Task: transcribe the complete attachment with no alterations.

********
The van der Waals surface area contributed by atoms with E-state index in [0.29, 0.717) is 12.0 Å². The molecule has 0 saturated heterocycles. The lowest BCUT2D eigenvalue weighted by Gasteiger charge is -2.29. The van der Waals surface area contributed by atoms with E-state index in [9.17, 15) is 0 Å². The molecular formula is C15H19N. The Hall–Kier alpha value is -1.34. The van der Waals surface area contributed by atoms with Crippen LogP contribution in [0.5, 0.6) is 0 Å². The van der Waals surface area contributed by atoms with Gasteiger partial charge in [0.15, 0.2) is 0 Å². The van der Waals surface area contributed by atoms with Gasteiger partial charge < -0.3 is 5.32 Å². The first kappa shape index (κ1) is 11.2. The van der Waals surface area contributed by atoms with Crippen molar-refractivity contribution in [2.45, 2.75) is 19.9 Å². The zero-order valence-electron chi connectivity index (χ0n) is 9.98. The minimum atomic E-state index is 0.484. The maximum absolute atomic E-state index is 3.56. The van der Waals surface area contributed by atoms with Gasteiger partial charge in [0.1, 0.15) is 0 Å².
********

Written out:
The van der Waals surface area contributed by atoms with E-state index in [0.29, 0.717) is 12.0 Å². The molecule has 0 saturated heterocycles. The lowest BCUT2D eigenvalue weighted by Gasteiger charge is -2.29. The van der Waals surface area contributed by atoms with E-state index in [9.17, 15) is 0 Å². The molecular formula is C15H19N. The Hall–Kier alpha value is -1.34. The van der Waals surface area contributed by atoms with Crippen LogP contribution in [0.5, 0.6) is 0 Å². The van der Waals surface area contributed by atoms with Gasteiger partial charge in [0.15, 0.2) is 0 Å². The van der Waals surface area contributed by atoms with Gasteiger partial charge < -0.3 is 5.32 Å². The first kappa shape index (κ1) is 11.2. The van der Waals surface area contributed by atoms with Crippen molar-refractivity contribution in [2.45, 2.75) is 19.9 Å². The zero-order valence-electron chi connectivity index (χ0n) is 9.98. The minimum atomic E-state index is 0.484. The maximum absolute atomic E-state index is 3.56. The van der Waals surface area contributed by atoms with Gasteiger partial charge in [0.1, 0.15) is 0 Å².